Karen McNulty Walsh | EurekAlert!
Smart Data Transformation – Surfing the Big Wave
02.12.2016 | Fraunhofer-Institut für Angewandte Informationstechnik FIT
Climate change could outpace EPA Lake Champlain protections
18.11.2016 | University of Vermont
Physicists of the University of Würzburg have made an astonishing discovery in a specific type of topological insulators. The effect is due to the structure of the materials used. The researchers have now published their work in the journal Science.
Topological insulators are currently the hot topic in physics according to the newspaper Neue Zürcher Zeitung. Only a few weeks ago, their importance was...
In recent years, lasers with ultrashort pulses (USP) down to the femtosecond range have become established on an industrial scale. They could advance some applications with the much-lauded “cold ablation” – if that meant they would then achieve more throughput. A new generation of process engineering that will address this issue in particular will be discussed at the “4th UKP Workshop – Ultrafast Laser Technology” in April 2017.
Even back in the 1990s, scientists were comparing materials processing with nanosecond, picosecond and femtosesecond pulses. The result was surprising:...
Have you ever wondered how you see the world? Vision is about photons of light, which are packets of energy, interacting with the atoms or molecules in what...
A multi-institutional research collaboration has created a novel approach for fabricating three-dimensional micro-optics through the shape-defined formation of porous silicon (PSi), with broad impacts in integrated optoelectronics, imaging, and photovoltaics.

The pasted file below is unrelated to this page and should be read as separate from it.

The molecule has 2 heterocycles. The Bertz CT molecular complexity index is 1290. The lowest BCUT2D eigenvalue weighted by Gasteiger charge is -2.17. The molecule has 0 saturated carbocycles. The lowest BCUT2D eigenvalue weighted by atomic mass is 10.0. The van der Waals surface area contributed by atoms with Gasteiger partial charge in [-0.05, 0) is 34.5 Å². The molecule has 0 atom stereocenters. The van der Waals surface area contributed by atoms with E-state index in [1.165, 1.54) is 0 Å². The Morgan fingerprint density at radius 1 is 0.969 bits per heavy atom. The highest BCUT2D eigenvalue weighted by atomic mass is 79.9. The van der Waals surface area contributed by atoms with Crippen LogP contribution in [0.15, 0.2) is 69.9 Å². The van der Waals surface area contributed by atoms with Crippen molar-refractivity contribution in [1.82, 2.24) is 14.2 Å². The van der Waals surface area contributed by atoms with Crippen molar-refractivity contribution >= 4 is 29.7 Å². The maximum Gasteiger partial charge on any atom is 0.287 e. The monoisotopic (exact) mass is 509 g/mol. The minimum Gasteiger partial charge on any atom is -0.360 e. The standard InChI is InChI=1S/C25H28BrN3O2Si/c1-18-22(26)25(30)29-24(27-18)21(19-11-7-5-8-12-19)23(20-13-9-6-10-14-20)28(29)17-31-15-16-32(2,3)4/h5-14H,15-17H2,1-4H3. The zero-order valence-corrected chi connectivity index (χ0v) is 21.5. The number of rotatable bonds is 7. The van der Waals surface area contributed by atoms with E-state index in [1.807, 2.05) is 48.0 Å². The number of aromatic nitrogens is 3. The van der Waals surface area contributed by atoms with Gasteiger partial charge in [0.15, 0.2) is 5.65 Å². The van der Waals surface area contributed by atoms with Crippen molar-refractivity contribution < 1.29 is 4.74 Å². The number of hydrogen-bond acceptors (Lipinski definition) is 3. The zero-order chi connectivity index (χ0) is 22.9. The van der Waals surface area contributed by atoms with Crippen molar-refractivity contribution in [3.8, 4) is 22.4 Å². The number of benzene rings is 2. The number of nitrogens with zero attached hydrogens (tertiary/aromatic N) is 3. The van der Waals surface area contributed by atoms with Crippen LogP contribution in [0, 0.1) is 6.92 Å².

Working with colleagues at Stanford and The Dow Chemical Company, researchers at the University of Illinois at Urbana-Champaign fabricated 3-D birefringent...
In experiments with magnetic atoms conducted at extremely low temperatures, scientists have demonstrated a unique phase of matter: The atoms form a new type of quantum liquid or quantum droplet state. These so called quantum droplets may preserve their form in absence of external confinement because of quantum effects. The joint team of experimental physicists from Innsbruck and theoretical physicists from Hannover report on their findings in the journal Physical Review X.
“Our Quantum droplets are in the gas phase but they still drop like a rock,” explains experimental physicist Francesca Ferlaino when talking about the...
16.11.2016 | Event News
01.11.2016 | Event News
14.10.2016 | Event News
09.12.2016 | Life Sciences
09.12.2016 | Ecology, The Environment and Conservation
09.12.2016 | Health and Medicine